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    Governments alarmed as swine flu epidemic kills 103 in Mexico

    Hurriyet Daily News with wires
    27.04.2009 - 13:23 | Son Güncelleme: 27.04.2009 - 16:55

    ISTANBUL - Governments around the world acted to stem a possible flu pandemic on Monday, as a virus that has killed 103 people in Mexico and spread to North America was confirmed to have reached Europe.

    While the virus has so far killed no one outside Mexico, the fact that it has proved able to spread quickly between humans has raised fears that the world may finally be facing the flu pandemic that scientists say is long overdue.

     

    Spain became the first country in Europe to confirm a case of swine flu when a man who returned from a trip to Mexico last week was found to have the virus.

     

    But his condition, like that of 20 cases identified in the United States and six in Canada, was not serious. A New Zealand teacher and around a dozen students who recently returned from Mexico were also being treated as likely mild swine flu case, Reuters reported.

     

    Many countries have stepped up surveillance at airports and ports, using thermal cameras and sensors to identify people with fever, and the World Health Organization has opened its 24-hour "war room" command center.

     

    Turkey also announced that it would implement the same measures that were put into place at Istanbul’s Ataturk International Airport during the bird flu epidemic. No further announcement was made about whether the same precautions would be taken at other airports in the country.

    The European Union's health chief urged citizens to avoid non-essential travel to areas affected by swine flu, and the European Commission called an urgent meeting of health ministers.

     

    BORDER SCREENING IN US

    The United States declared a public health emergency on Sunday and started to launch border screening for swine flu exposure.

     

    Richard Vesser, acting head of the U.S. Centers for Disease Control, says U.S. authorities are starting to undertake passive screening at its borders. He restated the Obama administration’s call on Sunday for people to stay calm and reported that U.S. border officials would be asking people about fever and illness.

     

    President Barack Obama was to address the health crisis later Monday.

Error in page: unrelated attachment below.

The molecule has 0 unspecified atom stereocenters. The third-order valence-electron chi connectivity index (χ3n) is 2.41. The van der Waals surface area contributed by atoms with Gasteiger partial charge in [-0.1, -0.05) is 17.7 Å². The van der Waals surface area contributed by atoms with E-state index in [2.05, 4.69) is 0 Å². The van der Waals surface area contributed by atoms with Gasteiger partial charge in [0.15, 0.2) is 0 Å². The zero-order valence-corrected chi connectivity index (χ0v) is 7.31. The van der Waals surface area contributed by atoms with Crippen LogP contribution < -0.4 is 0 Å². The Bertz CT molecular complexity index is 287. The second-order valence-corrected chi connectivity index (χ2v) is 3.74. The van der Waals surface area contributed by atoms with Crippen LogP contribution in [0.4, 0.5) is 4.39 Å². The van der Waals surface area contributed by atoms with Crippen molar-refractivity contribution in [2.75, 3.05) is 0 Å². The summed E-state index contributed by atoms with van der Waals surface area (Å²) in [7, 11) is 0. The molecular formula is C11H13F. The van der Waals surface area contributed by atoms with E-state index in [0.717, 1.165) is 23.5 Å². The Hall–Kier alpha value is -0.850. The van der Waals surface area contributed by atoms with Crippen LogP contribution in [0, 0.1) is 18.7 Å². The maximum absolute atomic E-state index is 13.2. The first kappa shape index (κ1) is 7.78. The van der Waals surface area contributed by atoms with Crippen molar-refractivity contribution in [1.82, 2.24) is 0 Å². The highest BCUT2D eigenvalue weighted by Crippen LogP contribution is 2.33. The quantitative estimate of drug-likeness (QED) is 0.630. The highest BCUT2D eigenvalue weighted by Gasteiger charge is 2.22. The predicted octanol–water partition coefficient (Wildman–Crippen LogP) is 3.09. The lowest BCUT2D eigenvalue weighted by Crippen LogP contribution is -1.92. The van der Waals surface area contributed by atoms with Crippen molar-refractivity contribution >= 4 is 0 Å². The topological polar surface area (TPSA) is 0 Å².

MEXICO SLOWS TO A HALT

    Japan's Cabinet held a special meeting and said it would prioritize the production of a new vaccine, although this process usually takes months.

      

    In Mexico, the center of the swine flu outbreak, life has slowed dramatically in cities as schools have been closed and public events called off to slow the spread of the virus.

      

    Many in Mexico City spent the weekend hunkered at home or wore blue surgical face masks handed out by truckloads of soldiers to venture out onto strangely hushed streets. The city government considered halting public transport.

      

    Health Minister Jose Angel Cordova said on Sunday that the flu had killed 103 people in Mexico, and about 400 people had been admitted hospital. But he noted that a majority of infected patients had recovered.

     

    ECONOMY AFFECTED BADLY

    Oil prices fell sharply below $50 on Monday, in line with stock markets, on fears that an escalating swine flu crisis could further dampen economic activity and therefore energy demand, AFP reported citing dealers.

     

    Brent North Sea crude for delivery in June plunged $2.31 to $49.36 a barrel in London trade, while New York's main futures contract, light sweet crude for June, dived $2.59 to $48.96 a barrel.

     

    "A major pandemic would have strong repercussions on (oil) demand," AFP quoted Olivier Jakob, analyst at energy analysts Petromatrix, as saying.

     

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